Uncle Ted is back at his politically incorrect best.
Showing no signs of either slowing down or behaving himself, Nugent’s latest album is a no-hold’s barred, unglossed, straightforward rock and roll defiance.
If you’re looking for pristine production, subtle lyricism, or pretty musical flourishes, go pick up an Enya CD.
Nugent is as in-your-face individualistic as one can get, and it shows on this album, with titles like "Still Raising Hell", "Stan" and "Broadside", that are not only brutally honest, but also heart-thumpingly rocking tunes.
The 59-year-old Motor City Madman’s lyrical twists and turns are never more evident than on the provocatively tongue-in-cheek "Girl Scout Cookies", and the raucous party song, "Funk U" (think about saying that title over and over again, with a de-emphasized ‘n’ sound, and you’ll get the drift on this number.)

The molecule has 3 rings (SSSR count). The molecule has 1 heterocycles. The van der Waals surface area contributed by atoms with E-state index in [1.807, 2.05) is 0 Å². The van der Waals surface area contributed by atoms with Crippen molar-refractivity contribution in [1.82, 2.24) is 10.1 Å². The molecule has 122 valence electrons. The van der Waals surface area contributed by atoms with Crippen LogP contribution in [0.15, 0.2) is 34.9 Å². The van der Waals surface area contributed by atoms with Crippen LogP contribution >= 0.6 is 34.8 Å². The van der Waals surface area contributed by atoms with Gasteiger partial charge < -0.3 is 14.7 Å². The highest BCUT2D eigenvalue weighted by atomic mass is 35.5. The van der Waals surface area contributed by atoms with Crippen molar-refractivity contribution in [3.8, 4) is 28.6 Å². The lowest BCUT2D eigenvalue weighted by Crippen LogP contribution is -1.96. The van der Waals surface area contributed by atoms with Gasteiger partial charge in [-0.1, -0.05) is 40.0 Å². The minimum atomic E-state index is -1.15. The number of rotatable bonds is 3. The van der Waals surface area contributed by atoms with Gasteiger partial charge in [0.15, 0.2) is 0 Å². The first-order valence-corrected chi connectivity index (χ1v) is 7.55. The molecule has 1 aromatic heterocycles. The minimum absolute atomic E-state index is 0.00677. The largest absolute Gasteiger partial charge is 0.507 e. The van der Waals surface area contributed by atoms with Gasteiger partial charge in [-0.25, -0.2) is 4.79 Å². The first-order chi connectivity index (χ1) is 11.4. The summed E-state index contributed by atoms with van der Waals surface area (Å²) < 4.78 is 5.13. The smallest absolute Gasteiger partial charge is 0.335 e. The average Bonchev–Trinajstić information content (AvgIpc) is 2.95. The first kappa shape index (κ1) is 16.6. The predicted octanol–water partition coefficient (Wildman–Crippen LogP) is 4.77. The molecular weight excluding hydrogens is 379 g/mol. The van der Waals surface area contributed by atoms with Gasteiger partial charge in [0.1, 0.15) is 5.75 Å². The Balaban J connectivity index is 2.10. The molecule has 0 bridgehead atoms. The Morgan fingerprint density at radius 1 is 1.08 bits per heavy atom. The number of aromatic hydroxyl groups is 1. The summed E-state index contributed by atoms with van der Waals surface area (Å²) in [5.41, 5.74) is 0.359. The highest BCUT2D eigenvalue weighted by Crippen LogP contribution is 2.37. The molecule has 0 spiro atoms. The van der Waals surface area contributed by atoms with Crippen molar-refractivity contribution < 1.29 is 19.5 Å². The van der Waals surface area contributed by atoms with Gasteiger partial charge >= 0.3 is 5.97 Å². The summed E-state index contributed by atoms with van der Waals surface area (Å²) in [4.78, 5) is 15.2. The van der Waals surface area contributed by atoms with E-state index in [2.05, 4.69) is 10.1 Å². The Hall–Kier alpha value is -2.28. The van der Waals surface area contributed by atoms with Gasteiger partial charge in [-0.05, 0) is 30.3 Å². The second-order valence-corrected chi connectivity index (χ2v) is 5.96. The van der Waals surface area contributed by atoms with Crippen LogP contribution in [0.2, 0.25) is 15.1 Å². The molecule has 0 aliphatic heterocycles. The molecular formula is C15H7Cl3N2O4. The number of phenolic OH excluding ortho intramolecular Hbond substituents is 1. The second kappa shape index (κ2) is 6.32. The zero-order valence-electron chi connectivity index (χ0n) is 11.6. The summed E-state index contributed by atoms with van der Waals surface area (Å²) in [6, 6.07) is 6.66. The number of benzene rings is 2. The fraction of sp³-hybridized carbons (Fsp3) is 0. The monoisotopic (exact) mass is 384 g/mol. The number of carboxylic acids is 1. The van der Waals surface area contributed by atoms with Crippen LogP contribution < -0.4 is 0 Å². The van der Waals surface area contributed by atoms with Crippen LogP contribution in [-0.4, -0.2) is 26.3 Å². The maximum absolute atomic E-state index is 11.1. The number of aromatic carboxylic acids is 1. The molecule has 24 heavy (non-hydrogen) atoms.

One of the highlights of the album is a stripped down, but still effective re-recording of "Journey To The Centre of The Mind", originally recorded by Nugent when he was in the Amboy Dukes 40 years ago.
Nugent demonstrates his affinity for Native issues on three tracks to limited effect. "Geronimo and Me" evokes the spirit of freedom and standing up for one’s beliefs and rights and people that is rife in the rocker’s own personal life philosophy. "Eaglebrother" is a nice instrumental, but "Spirit of the Buffalo" comes across as a little hokey. I admire what he was trying to accomplish with this song, but the execution is not really there.
If you like your rhythm and blues based hard rock in its purest form, with an attitude that makes the stiff necks of both the political left and right shudder, and portrayed with a big wink, this is the album for you.
The Nuge’s still got it.
Jim Barber is the Arts, Sports and Lifestyles Editor for the Barrie Advance.
Contact him at jbarber @ simcoe.com